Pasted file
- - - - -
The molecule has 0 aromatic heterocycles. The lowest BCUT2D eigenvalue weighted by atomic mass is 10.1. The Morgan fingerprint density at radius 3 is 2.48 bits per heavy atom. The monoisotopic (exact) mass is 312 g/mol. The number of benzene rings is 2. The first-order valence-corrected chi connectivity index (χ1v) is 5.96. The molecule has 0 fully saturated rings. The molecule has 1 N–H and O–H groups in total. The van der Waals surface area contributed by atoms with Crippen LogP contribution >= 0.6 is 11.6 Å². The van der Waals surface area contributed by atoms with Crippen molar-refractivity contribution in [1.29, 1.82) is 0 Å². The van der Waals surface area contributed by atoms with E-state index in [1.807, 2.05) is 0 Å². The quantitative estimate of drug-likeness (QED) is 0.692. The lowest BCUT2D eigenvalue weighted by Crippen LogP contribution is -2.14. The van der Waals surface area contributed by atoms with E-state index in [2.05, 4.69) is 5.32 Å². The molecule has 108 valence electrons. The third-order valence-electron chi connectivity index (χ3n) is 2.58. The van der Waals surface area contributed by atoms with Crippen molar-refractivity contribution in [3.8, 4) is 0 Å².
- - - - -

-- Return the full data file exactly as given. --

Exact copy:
The molecule has 0 aromatic heterocycles. The lowest BCUT2D eigenvalue weighted by atomic mass is 10.1. The Morgan fingerprint density at radius 3 is 2.48 bits per heavy atom. The monoisotopic (exact) mass is 312 g/mol. The number of benzene rings is 2. The first-order valence-corrected chi connectivity index (χ1v) is 5.96. The molecule has 0 fully saturated rings. The molecule has 1 N–H and O–H groups in total. The van der Waals surface area contributed by atoms with Crippen LogP contribution >= 0.6 is 11.6 Å². The van der Waals surface area contributed by atoms with Crippen molar-refractivity contribution in [1.29, 1.82) is 0 Å². The van der Waals surface area contributed by atoms with E-state index in [1.807, 2.05) is 0 Å². The quantitative estimate of drug-likeness (QED) is 0.692. The lowest BCUT2D eigenvalue weighted by Crippen LogP contribution is -2.14. The van der Waals surface area contributed by atoms with E-state index in [2.05, 4.69) is 5.32 Å². The molecule has 108 valence electrons. The third-order valence-electron chi connectivity index (χ3n) is 2.58. The van der Waals surface area contributed by atoms with Crippen molar-refractivity contribution in [3.8, 4) is 0 Å².